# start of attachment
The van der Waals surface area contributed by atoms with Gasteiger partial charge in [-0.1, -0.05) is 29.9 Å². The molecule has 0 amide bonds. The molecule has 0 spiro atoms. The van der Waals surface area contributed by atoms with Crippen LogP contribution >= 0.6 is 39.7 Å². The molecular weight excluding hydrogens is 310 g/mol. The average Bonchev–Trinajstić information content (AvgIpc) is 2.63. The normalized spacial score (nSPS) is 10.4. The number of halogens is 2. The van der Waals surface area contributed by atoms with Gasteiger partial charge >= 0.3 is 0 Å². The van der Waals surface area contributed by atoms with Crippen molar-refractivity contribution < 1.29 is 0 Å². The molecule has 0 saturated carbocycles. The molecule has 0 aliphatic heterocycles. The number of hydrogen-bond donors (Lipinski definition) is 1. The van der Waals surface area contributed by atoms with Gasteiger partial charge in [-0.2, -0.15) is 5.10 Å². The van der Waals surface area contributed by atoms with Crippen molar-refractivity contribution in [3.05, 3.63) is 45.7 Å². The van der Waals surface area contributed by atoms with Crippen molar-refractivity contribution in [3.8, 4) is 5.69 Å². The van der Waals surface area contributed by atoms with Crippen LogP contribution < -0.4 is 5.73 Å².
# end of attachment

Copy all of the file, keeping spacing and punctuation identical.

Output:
The van der Waals surface area contributed by atoms with Gasteiger partial charge in [-0.1, -0.05) is 29.9 Å². The molecule has 0 amide bonds. The molecule has 0 spiro atoms. The van der Waals surface area contributed by atoms with Crippen LogP contribution >= 0.6 is 39.7 Å². The molecular weight excluding hydrogens is 310 g/mol. The average Bonchev–Trinajstić information content (AvgIpc) is 2.63. The normalized spacial score (nSPS) is 10.4. The number of halogens is 2. The van der Waals surface area contributed by atoms with Gasteiger partial charge >= 0.3 is 0 Å². The van der Waals surface area contributed by atoms with Crippen molar-refractivity contribution < 1.29 is 0 Å². The molecule has 0 saturated carbocycles. The molecule has 0 aliphatic heterocycles. The number of hydrogen-bond donors (Lipinski definition) is 1. The van der Waals surface area contributed by atoms with Gasteiger partial charge in [-0.2, -0.15) is 5.10 Å². The van der Waals surface area contributed by atoms with Crippen molar-refractivity contribution in [3.05, 3.63) is 45.7 Å². The van der Waals surface area contributed by atoms with Crippen molar-refractivity contribution in [3.8, 4) is 5.69 Å². The van der Waals surface area contributed by atoms with Crippen LogP contribution < -0.4 is 5.73 Å².